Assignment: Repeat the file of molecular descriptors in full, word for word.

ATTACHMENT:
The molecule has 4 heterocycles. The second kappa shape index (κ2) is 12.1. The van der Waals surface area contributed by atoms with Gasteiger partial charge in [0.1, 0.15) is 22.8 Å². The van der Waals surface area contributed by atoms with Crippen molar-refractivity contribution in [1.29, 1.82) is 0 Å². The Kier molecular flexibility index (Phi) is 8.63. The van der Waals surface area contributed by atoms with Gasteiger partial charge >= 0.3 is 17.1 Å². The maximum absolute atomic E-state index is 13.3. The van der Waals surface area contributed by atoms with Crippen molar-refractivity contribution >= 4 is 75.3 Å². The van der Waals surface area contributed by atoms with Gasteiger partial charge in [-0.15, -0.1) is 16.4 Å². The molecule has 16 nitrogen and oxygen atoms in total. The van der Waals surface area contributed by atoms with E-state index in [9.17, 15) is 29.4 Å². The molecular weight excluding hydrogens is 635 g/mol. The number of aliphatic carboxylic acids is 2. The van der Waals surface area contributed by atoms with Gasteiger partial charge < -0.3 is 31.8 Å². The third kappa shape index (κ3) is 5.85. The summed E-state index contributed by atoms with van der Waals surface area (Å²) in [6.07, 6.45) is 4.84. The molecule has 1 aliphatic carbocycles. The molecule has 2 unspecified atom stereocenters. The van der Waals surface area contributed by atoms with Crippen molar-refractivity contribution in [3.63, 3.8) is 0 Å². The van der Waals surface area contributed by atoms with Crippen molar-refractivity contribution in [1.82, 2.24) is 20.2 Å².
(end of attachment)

The molecule has 4 heterocycles. The second kappa shape index (κ2) is 12.1. The van der Waals surface area contributed by atoms with Gasteiger partial charge in [0.1, 0.15) is 22.8 Å². The van der Waals surface area contributed by atoms with Crippen molar-refractivity contribution in [1.29, 1.82) is 0 Å². The Kier molecular flexibility index (Phi) is 8.63. The van der Waals surface area contributed by atoms with Gasteiger partial charge >= 0.3 is 17.1 Å². The maximum absolute atomic E-state index is 13.3. The van der Waals surface area contributed by atoms with Crippen molar-refractivity contribution >= 4 is 75.3 Å². The van der Waals surface area contributed by atoms with Gasteiger partial charge in [-0.15, -0.1) is 16.4 Å². The molecule has 16 nitrogen and oxygen atoms in total. The van der Waals surface area contributed by atoms with E-state index in [9.17, 15) is 29.4 Å². The molecular weight excluding hydrogens is 635 g/mol. The number of aliphatic carboxylic acids is 2. The van der Waals surface area contributed by atoms with Gasteiger partial charge < -0.3 is 31.8 Å². The third kappa shape index (κ3) is 5.85. The summed E-state index contributed by atoms with van der Waals surface area (Å²) in [6.07, 6.45) is 4.84. The molecule has 1 aliphatic carbocycles. The molecule has 2 unspecified atom stereocenters. The van der Waals surface area contributed by atoms with Crippen molar-refractivity contribution in [3.63, 3.8) is 0 Å². The van der Waals surface area contributed by atoms with Crippen molar-refractivity contribution in [1.82, 2.24) is 20.2 Å².